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Teager History, Family Crest & Coats of Arms



The original Gaelic form of Teager was Mac Taidh or O Taidhg.

Early Origins of the Teager family


The surname Teager was first found in County Galway (Irish: Gaillimh) part of the province of Connacht, located on the west coast of the Island, where they held a family seat from ancient times.

Early History of the Teager family


This web page shows only a small excerpt of our Teager research.
Another 189 words (14 lines of text) covering the years 1172, 1583, 1493, 1589, 1772 and 1810 are included under the topic Early Teager History in all our PDF Extended History products and printed products wherever possible.

Teager Spelling Variations


Irish names were rarely spelled consistently in the Middle Ages. Spelling variations of the name Teager dating from that time include MacTeige, McTeige, MacTigue, McTigue, MacCaig, MacCaige, McCaig, McCaige, MacKaig, McKaig, MacKeague, McKeague, McKeage, MacTague and many more.

Early Notables of the Teager family (pre 1700)


Another 41 words (3 lines of text) are included under the topic Early Teager Notables in all our PDF Extended History products and printed products wherever possible.

Migration of the Teager family to the New World and Oceana


To escape the religious and political discrimination they experienced primarily at the hands of the English, thousands of Irish left their homeland in the 19th century. These migrants typically settled in communities throughout the East Coast of North America, but also joined the wagon trains moving out to the Midwest. Ironically, when the American War of Independence began, many Irish settlers took the side of England, and at the war's conclusion moved north to Canada. These United Empire Loyalists, were granted land along the St. Lawrence River and the Niagara Peninsula. Other Irish immigrants settled in Newfoundland, the Ottawa Valley, New Brunswick and Nova Scotia. The greatest influx of Irish immigrants, however, came to North America during the Great Potato Famine of the late 1840s. Thousands left Ireland at this time for North America and Australia. Many of those numbers, however, did not live through the long sea passage. These Irish settlers to North America were immediately put to work building railroads, coal mines, bridges, and canals. Irish settlers made an inestimable contribution to the building of the New World. Early North American immigration records have revealed a number of people bearing the Irish name Teager or a variant listed above, including:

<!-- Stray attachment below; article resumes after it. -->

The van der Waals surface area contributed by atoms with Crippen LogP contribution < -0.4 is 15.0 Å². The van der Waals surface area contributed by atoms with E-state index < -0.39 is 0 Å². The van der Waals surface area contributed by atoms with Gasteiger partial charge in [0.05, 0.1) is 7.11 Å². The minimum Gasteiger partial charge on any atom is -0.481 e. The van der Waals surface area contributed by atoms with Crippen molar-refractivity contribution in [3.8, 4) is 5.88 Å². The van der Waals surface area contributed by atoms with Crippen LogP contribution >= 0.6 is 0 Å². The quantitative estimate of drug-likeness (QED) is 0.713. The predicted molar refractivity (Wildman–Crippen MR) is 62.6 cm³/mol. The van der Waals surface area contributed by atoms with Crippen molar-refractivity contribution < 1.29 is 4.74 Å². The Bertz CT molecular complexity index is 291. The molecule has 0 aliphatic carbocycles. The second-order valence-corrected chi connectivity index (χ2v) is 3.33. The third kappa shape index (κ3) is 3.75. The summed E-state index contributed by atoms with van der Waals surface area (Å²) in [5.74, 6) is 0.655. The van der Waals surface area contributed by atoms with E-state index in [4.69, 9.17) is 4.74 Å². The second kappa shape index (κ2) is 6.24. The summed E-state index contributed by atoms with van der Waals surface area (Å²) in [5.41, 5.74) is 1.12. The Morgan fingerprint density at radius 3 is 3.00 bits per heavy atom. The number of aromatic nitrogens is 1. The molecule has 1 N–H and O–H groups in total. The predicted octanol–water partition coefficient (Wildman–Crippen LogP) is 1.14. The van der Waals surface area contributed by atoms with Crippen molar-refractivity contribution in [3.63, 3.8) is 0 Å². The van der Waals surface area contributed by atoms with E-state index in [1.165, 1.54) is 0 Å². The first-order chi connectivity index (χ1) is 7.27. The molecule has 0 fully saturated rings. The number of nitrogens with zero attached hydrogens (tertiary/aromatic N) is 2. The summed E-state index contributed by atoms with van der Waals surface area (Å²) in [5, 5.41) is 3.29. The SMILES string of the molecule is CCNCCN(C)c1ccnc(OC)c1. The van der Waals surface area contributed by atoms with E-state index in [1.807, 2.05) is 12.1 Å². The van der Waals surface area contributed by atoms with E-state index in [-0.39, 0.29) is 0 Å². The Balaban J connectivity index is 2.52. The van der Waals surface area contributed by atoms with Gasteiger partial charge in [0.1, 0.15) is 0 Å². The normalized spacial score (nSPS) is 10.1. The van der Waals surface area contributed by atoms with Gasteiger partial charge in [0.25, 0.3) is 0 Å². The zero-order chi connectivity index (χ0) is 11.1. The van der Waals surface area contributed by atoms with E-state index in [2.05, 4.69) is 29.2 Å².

Teager Settlers in United States in the 18th Century

  • Jacob Teager, who arrived in Pennsylvania in 1740 [1]CITATION[CLOSE]
    Filby, P. William, Meyer, Mary K., Passenger and immigration lists index : a guide to published arrival records of about 500,000 passengers who came to the United States and Canada in the seventeenth, eighteenth, and nineteenth centuries. 1982-1985 Cumulated Supplements in Four Volumes Detroit, Mich. : Gale Research Co., 1985, Print (ISBN 0-8103-1795-8)

Teager Settlers in United States in the 20th Century

  • Walter Teager, aged 36, who arrived in New York in 1924 aboard the ship "President Harding" from Bremerhaven [2]CITATION[CLOSE]
    "New York Passenger Arrival Lists (Ellis Island), 1892-1924," database, FamilySearch (https://familysearch.org/ark:/61903/1:1:JNZN-B49 : 6 December 2014), Walter Teager, 24 Mar 1924; citing departure port Bremerhaven, arrival port New York, ship name President Harding, NARA microfilm publication T715 and M237 (Washington D.C.: National Archives and Records Administration, n.d.).

The Teager Motto


The motto was originally a war cry or slogan. Mottoes first began to be shown with arms in the 14th and 15th centuries, but were not in general use until the 17th century. Thus the oldest coats of arms generally do not include a motto. Mottoes seldom form part of the grant of arms: Under most heraldic authorities, a motto is an optional component of the coat of arms, and can be added to or changed at will; many families have chosen not to display a motto.

Motto: Summum nec metuam diem nec optem
Motto Translation: May I neither dread nor desire the last day.


Teager Family Crest Products



See Also



Citations


  1. ^ Filby, P. William, Meyer, Mary K., Passenger and immigration lists index : a guide to published arrival records of about 500,000 passengers who came to the United States and Canada in the seventeenth, eighteenth, and nineteenth centuries. 1982-1985 Cumulated Supplements in Four Volumes Detroit, Mich. : Gale Research Co., 1985, Print (ISBN 0-8103-1795-8)
  2. ^ "New York Passenger Arrival Lists (Ellis Island), 1892-1924," database, FamilySearch (https://familysearch.org/ark:/61903/1:1:JNZN-B49 : 6 December 2014), Walter Teager, 24 Mar 1924; citing departure port Bremerhaven, arrival port New York, ship name President Harding, NARA microfilm publication T715 and M237 (Washington D.C.: National Archives and Records Administration, n.d.).

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